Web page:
So what else can you do? “Booze for Boozers” and “Wino Wine” are ridiculous. “Drunk Spirits”? I’m curious what a creative translator can come up with. (Pete? Brendan?)

    Anyway, 酒鬼酒 is a real company in China, and has its own Baidu Baike page (in Chinese, obviously), and is also listed on Wikipedia under “unflavored baijiu.”


    20

    Nov 2012

    CIEE Conference: Tech and Chinese

    Over the weekend I joined the CIEE Conference in Shanghai. It struck me as a mini-ACTFL (but in town!), focused on study abroad. I was part of a panel discussion on “Effective Use of the New Digital Chinese Language Technology,” chaired by David Moser and also joined by Brendan O’Kane.

    To sum up our initial points (and apologies if I get any of these wrong), what we said was:

    David Moser: Chinese used to be a huge pain because looking up words was so difficult, but now, thanks to technology a lot of the pain is gone
    Me: Technology is not inherently useful, but there is now great potential for a new, student-led way of learning enabled by technology
    Brendan O’Kane: both the level of students entering Chinese translation classes and the quality of Chinese reference materials are going up, but there are still some fundamental reading/parsing issues that need special attention

    After we made our points, the discussion turned to a bunch of learning resource name-dropping, including FluentU, Shooter, and the Chinese Grammar Wiki.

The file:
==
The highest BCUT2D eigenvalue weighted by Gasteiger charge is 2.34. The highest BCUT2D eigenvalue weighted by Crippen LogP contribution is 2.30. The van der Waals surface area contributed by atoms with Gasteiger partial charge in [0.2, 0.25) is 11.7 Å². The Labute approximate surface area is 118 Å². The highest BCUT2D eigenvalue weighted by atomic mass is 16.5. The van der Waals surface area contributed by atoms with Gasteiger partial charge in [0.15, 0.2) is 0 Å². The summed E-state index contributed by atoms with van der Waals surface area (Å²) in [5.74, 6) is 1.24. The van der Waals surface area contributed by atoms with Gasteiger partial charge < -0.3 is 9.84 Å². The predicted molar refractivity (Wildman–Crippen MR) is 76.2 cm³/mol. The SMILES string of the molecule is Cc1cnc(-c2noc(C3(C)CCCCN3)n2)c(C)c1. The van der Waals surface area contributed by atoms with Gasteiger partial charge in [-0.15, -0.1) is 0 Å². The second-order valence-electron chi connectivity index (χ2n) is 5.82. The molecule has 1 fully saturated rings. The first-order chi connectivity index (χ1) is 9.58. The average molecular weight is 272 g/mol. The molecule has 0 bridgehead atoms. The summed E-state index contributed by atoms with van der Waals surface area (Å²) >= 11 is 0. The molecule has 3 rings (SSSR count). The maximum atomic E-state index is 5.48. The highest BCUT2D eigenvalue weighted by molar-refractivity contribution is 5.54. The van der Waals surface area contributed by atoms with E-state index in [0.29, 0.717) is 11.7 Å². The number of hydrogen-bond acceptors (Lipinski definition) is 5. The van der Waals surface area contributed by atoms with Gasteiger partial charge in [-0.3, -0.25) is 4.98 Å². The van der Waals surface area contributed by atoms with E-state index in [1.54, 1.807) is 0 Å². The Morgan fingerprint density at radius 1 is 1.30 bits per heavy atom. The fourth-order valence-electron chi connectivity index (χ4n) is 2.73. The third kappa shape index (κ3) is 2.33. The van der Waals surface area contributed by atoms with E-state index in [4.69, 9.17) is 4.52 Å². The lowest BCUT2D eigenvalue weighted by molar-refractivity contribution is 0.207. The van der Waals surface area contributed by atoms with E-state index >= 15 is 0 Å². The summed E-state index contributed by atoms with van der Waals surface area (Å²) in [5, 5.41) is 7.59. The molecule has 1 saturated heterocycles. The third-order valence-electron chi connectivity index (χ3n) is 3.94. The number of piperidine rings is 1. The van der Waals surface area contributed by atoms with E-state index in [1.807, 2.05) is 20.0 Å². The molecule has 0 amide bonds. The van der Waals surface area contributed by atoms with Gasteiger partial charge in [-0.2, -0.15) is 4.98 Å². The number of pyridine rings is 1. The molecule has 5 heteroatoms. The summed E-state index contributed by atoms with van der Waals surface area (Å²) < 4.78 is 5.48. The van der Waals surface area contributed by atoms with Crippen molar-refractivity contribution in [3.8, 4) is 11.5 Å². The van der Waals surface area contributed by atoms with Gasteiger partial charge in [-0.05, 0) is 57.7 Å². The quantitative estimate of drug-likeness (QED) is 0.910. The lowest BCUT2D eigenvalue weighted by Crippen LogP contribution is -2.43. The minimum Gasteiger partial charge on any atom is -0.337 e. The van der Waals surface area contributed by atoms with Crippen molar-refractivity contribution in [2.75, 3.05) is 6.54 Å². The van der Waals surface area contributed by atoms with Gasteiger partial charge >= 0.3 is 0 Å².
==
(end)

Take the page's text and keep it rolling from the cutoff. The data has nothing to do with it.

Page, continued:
Fielding questions from teachers and program directors, some of the issues that struck me were:

    1. It’s not at all clear what resources are most useful to teachers (even ones like Pleco that have been around for quite a while and have a good name in the space) and which ones they can use
    2. Even if teachers are willing to use new tools to find interesting, up-to-date material for their students, they don’t feel well-equipped to do so in anything resembling a systematic manner
    3. What technology is here to stay, and what is just a passing fad? It’s hard to say. I don’t blame some of the teachers for wanting to just wait until the dust settles.

    There are so many opportunities for innovation in this space right now…


    02

    May 2012

    Peking Opera Masks

    Recently Brendan put up a post called Peking Opera Masks and the London Book Fair on the new “Beijing Avengers” group blog, Rectified.name. It’s an insightful take on how contemporary Chinese literature is being represented (and not represented) abroad.